How Do You Get Enough Vitamin K?
Vitamin K is abundant in vegetables like kale, collard greens, spinach, edamame and broccoli in the form of phylloquinone (vitamin K1). This form of vitamin K can then be converted by the body into vitamin K2. Natto (a soy product) along with animal products like salmon, eggs and milk all contain small amounts of vitamin K in the form of menaquinone (vitamin K2). There are also many supplements that contain different forms of vitamin K along with other nutrients like calcium and vitamin D. Vitamin K is also commonly found in daily multivitamins. These forms of vitamin K are well absorbed by the body and tend to be quite bioavailable, though more studies are needed to confirm the extent of their bioavailability.1 Frunutta makes a sublingual line of vitamins, including vitamin K2, that dissolve right under the tongue, and they contain no fillers or additives.
How Much Vitamin K Do You Need and Can You Overdo It?
For adult women, the recommended daily allowance is 90 mcg and for adult men it is 120 mcg. The intake requirement for vitamin K increases sharply over time. During infancy, recommended intake is only 2 mcg, at 8 years old it is 55 mcg and at 14 it becomes 75 mcg.1 There is not much evidence about the effects of vitamin K toxicity, but it is possible for vitamin K to build up in the body, especially in formula-fed infants, resulting in anemia and jaundice. While this is rare, and very few adults will experience vitamin K toxicity, it is still something to be cognizant of with newborns.3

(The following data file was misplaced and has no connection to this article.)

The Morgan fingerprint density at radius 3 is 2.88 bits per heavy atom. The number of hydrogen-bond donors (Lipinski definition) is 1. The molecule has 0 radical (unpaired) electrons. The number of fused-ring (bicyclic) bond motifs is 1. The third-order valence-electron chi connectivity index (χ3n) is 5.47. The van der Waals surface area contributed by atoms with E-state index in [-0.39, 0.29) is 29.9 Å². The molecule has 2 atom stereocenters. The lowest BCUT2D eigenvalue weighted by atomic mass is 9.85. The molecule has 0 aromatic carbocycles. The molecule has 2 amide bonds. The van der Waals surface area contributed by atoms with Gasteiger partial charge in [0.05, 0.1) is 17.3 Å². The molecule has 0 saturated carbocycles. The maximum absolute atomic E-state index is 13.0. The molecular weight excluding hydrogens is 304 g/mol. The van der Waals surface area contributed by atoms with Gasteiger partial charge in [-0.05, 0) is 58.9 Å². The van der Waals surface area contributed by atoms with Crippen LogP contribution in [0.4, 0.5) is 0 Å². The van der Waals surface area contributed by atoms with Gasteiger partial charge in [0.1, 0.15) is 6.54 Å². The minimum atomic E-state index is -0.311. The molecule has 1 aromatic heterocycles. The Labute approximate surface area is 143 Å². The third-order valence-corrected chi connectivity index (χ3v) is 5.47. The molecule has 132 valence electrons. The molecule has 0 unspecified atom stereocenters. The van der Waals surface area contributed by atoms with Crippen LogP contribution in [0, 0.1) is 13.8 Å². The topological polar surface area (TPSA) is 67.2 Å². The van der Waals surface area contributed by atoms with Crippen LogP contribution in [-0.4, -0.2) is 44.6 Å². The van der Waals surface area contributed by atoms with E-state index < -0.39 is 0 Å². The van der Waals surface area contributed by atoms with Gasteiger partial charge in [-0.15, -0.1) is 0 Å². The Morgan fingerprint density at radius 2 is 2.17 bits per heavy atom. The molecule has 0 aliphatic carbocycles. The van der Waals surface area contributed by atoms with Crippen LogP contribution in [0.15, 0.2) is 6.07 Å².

Other Things to Know About Vitamin K
Some medications can have adverse interactions with vitamin K that can be potentially dangerous. Since vitamin K2 is often synthesized in the gut, prolonged use of antibiotics can result in the destruction of gut bacteria that processes phylloquinone into vitamin K2. Over time this can lead to a vitamin K deficiency.
Anticoagulants can also negatively impact levels of vitamin K in the body. Anticoagulants are used to prevent blood clotting and can interact with several clotting factors that depend on vitamin K for their function. For this reason, it is important that those taking anticoagulants keep a close eye on their vitamin K intake to make sure it remains consistent.1